Thursday, July 27, 2017

"The Necklace" (1884)

Read story by Guy de Maupassant online.

There's a kind of inevitability now about the future of the short story in reading Guy de Maupassant's "The Necklace" (also translated as "The Diamond Necklace"). I'm speaking of the twist ending, of course. Maupassant is probably best known for the device, in his own time and later, a master or at least frequent retailer of it. O. Henry caught the drift later in the US, and for much of the 20th century surprise endings were a regular feature in short stories everywhere, even the sole reason for many to exist. It's presently seen most in short-short stories, or flash fiction, or sudden fiction. or whatever these microscopic forms are traveling by now ("twitterature" for 140-character stories)—a novelty, which is probably as it should be. Maupassant was also considered a naturalist and you can see that here in the attention to the long-term effects of class constraints, the other reason this story may be so widely anthologized. The twist here, after all this time, is not actually hard to see coming, and it's more on the order of heavy-handed moral irony. The main character, Mathilde Loisel, is hard to make out and deceptively complex. You think she is one thing but she is another, and while she eventually becomes sympathetic she's never exactly likable (compare Madame de in Madame de...). The story may not surprise us much, but it's only incidentally shallow. Henry James, W. Somerset Maugham, and Vladimir Nabokov all paid literary tributes to it. There are interesting currents at play in it: pride, humility, integrity, and a kind of secularized faith are all issues raised in a story short enough that it works almost more like a parable. But the moral is not simple. It has many deceptive layers. "Be true to yourself," you might reduce it to. But that is both in the sense of acting truly on who you are, and of taking responsibility for your actions. If you're so inclined, you can read elements of punishment into it even as you read elements of transgression. But none of those judgments have to be there at all either. It can simply be, down at the base level of literary naturalism, the human beast and human psychology running their endless cycles.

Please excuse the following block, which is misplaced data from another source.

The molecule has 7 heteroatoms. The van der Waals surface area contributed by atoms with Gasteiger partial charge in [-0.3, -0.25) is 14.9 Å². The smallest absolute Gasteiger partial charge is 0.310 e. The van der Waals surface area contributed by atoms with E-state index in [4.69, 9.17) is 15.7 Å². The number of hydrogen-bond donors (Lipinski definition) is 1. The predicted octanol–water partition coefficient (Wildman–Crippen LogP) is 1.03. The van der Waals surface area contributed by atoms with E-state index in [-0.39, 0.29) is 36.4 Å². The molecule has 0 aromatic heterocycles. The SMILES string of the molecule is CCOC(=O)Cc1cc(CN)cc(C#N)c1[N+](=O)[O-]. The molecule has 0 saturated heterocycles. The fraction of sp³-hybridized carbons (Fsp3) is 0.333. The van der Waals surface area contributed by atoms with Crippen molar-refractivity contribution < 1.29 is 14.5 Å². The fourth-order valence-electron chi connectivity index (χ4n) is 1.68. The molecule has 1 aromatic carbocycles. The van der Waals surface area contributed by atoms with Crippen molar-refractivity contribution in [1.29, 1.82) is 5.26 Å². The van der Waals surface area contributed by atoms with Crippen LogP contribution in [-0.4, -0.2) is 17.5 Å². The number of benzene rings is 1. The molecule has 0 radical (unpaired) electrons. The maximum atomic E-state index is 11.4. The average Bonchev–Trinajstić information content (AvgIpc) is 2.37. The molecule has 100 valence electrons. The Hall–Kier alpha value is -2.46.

The Complete Short Stories of Guy de Maupassant

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